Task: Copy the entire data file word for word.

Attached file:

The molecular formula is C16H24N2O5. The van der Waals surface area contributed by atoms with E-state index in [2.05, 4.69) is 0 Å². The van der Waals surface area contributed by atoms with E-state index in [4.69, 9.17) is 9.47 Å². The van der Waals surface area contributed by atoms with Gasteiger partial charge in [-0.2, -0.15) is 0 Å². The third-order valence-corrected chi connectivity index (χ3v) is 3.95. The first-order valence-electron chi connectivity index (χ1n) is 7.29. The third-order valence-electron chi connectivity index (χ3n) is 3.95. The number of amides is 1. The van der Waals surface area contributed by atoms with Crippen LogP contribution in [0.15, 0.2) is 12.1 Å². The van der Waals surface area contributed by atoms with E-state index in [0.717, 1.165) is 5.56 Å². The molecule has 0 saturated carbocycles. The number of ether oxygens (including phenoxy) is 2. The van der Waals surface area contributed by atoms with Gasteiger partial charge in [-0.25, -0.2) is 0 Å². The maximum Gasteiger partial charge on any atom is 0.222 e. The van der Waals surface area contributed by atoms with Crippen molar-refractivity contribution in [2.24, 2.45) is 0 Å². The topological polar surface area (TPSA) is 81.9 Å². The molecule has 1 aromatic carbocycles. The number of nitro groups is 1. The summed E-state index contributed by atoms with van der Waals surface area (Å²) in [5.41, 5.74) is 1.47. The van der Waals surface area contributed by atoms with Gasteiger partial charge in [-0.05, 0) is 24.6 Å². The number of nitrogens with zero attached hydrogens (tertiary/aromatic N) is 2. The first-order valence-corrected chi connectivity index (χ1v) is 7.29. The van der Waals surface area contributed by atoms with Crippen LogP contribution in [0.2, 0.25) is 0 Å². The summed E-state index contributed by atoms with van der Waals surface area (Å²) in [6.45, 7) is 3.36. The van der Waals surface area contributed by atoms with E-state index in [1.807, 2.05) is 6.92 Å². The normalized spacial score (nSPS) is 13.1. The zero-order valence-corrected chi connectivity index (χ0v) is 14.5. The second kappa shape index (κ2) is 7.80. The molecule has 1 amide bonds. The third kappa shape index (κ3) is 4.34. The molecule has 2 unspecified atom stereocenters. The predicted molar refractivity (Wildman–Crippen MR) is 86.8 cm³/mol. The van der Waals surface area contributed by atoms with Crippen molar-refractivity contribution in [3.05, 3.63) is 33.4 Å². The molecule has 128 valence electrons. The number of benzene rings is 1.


The molecular formula is C16H24N2O5. The van der Waals surface area contributed by atoms with E-state index in [2.05, 4.69) is 0 Å². The van der Waals surface area contributed by atoms with E-state index in [4.69, 9.17) is 9.47 Å². The van der Waals surface area contributed by atoms with Gasteiger partial charge in [-0.2, -0.15) is 0 Å². The third-order valence-corrected chi connectivity index (χ3v) is 3.95. The first-order valence-electron chi connectivity index (χ1n) is 7.29. The third-order valence-electron chi connectivity index (χ3n) is 3.95. The number of amides is 1. The van der Waals surface area contributed by atoms with Crippen LogP contribution in [0.15, 0.2) is 12.1 Å². The van der Waals surface area contributed by atoms with E-state index in [0.717, 1.165) is 5.56 Å². The molecule has 0 saturated carbocycles. The number of ether oxygens (including phenoxy) is 2. The van der Waals surface area contributed by atoms with Gasteiger partial charge in [-0.25, -0.2) is 0 Å². The maximum Gasteiger partial charge on any atom is 0.222 e. The van der Waals surface area contributed by atoms with Crippen molar-refractivity contribution in [2.24, 2.45) is 0 Å². The topological polar surface area (TPSA) is 81.9 Å². The molecule has 1 aromatic carbocycles. The number of nitro groups is 1. The summed E-state index contributed by atoms with van der Waals surface area (Å²) in [5.41, 5.74) is 1.47. The van der Waals surface area contributed by atoms with Gasteiger partial charge in [-0.05, 0) is 24.6 Å². The number of nitrogens with zero attached hydrogens (tertiary/aromatic N) is 2. The first-order valence-corrected chi connectivity index (χ1v) is 7.29. The van der Waals surface area contributed by atoms with Crippen LogP contribution in [0.2, 0.25) is 0 Å². The summed E-state index contributed by atoms with van der Waals surface area (Å²) in [6.45, 7) is 3.36. The van der Waals surface area contributed by atoms with E-state index in [1.807, 2.05) is 6.92 Å². The normalized spacial score (nSPS) is 13.1. The zero-order valence-corrected chi connectivity index (χ0v) is 14.5. The second kappa shape index (κ2) is 7.80. The molecule has 1 amide bonds. The third kappa shape index (κ3) is 4.34. The molecule has 2 unspecified atom stereocenters. The predicted molar refractivity (Wildman–Crippen MR) is 86.8 cm³/mol. The van der Waals surface area contributed by atoms with Crippen molar-refractivity contribution in [3.05, 3.63) is 33.4 Å². The molecule has 128 valence electrons. The number of benzene rings is 1.